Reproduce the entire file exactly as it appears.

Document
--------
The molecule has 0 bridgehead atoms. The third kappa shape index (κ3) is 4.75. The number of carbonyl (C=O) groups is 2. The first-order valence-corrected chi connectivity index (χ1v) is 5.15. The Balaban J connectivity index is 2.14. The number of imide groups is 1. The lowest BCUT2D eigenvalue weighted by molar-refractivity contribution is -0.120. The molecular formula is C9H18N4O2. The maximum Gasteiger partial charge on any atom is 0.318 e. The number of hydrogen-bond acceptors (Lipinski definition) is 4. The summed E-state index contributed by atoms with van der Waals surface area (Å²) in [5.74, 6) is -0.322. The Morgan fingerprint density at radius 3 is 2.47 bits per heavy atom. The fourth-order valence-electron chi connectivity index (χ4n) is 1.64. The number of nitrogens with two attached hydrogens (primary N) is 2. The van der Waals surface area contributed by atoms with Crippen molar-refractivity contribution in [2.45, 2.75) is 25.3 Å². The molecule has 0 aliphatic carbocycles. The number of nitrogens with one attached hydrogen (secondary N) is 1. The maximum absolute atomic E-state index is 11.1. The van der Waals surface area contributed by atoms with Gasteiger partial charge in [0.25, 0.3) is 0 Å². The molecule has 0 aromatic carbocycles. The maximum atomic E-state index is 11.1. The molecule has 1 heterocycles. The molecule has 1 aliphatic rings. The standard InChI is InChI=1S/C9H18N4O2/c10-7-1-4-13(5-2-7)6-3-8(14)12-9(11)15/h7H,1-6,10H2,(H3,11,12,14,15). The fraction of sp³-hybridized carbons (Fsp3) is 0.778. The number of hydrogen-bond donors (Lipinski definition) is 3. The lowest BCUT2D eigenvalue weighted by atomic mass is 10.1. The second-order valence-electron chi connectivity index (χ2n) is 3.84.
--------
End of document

The molecule has 0 bridgehead atoms. The third kappa shape index (κ3) is 4.75. The number of carbonyl (C=O) groups is 2. The first-order valence-corrected chi connectivity index (χ1v) is 5.15. The Balaban J connectivity index is 2.14. The number of imide groups is 1. The lowest BCUT2D eigenvalue weighted by molar-refractivity contribution is -0.120. The molecular formula is C9H18N4O2. The maximum Gasteiger partial charge on any atom is 0.318 e. The number of hydrogen-bond acceptors (Lipinski definition) is 4. The summed E-state index contributed by atoms with van der Waals surface area (Å²) in [5.74, 6) is -0.322. The Morgan fingerprint density at radius 3 is 2.47 bits per heavy atom. The fourth-order valence-electron chi connectivity index (χ4n) is 1.64. The number of nitrogens with two attached hydrogens (primary N) is 2. The van der Waals surface area contributed by atoms with Crippen molar-refractivity contribution in [2.45, 2.75) is 25.3 Å². The molecule has 0 aliphatic carbocycles. The number of nitrogens with one attached hydrogen (secondary N) is 1. The maximum absolute atomic E-state index is 11.1. The van der Waals surface area contributed by atoms with Gasteiger partial charge in [0.25, 0.3) is 0 Å². The molecule has 0 aromatic carbocycles. The maximum atomic E-state index is 11.1. The molecule has 1 heterocycles. The molecule has 1 aliphatic rings. The standard InChI is InChI=1S/C9H18N4O2/c10-7-1-4-13(5-2-7)6-3-8(14)12-9(11)15/h7H,1-6,10H2,(H3,11,12,14,15). The fraction of sp³-hybridized carbons (Fsp3) is 0.778. The number of hydrogen-bond donors (Lipinski definition) is 3. The lowest BCUT2D eigenvalue weighted by atomic mass is 10.1. The second-order valence-electron chi connectivity index (χ2n) is 3.84.